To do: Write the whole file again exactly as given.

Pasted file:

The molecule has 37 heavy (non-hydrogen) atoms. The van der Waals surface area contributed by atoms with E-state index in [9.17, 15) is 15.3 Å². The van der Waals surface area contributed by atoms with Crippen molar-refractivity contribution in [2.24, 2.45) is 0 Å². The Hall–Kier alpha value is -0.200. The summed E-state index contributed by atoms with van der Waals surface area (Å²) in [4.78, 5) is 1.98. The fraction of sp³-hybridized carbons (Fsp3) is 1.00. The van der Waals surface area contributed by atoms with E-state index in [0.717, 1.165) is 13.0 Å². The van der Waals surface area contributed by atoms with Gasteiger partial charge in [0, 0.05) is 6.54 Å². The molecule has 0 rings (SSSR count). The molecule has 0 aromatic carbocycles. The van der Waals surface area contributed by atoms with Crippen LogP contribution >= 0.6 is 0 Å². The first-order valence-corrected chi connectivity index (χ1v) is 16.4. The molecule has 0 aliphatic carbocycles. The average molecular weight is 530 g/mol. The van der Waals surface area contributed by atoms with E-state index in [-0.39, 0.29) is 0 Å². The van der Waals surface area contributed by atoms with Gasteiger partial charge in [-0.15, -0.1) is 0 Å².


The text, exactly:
The molecule has 37 heavy (non-hydrogen) atoms. The van der Waals surface area contributed by atoms with E-state index in [9.17, 15) is 15.3 Å². The van der Waals surface area contributed by atoms with Crippen molar-refractivity contribution in [2.24, 2.45) is 0 Å². The Hall–Kier alpha value is -0.200. The summed E-state index contributed by atoms with van der Waals surface area (Å²) in [4.78, 5) is 1.98. The fraction of sp³-hybridized carbons (Fsp3) is 1.00. The van der Waals surface area contributed by atoms with E-state index in [0.717, 1.165) is 13.0 Å². The van der Waals surface area contributed by atoms with Gasteiger partial charge in [0, 0.05) is 6.54 Å². The molecule has 0 rings (SSSR count). The molecule has 0 aromatic carbocycles. The van der Waals surface area contributed by atoms with Crippen LogP contribution >= 0.6 is 0 Å². The first-order valence-corrected chi connectivity index (χ1v) is 16.4. The molecule has 0 aliphatic carbocycles. The average molecular weight is 530 g/mol. The van der Waals surface area contributed by atoms with E-state index in [-0.39, 0.29) is 0 Å². The van der Waals surface area contributed by atoms with Gasteiger partial charge in [-0.15, -0.1) is 0 Å².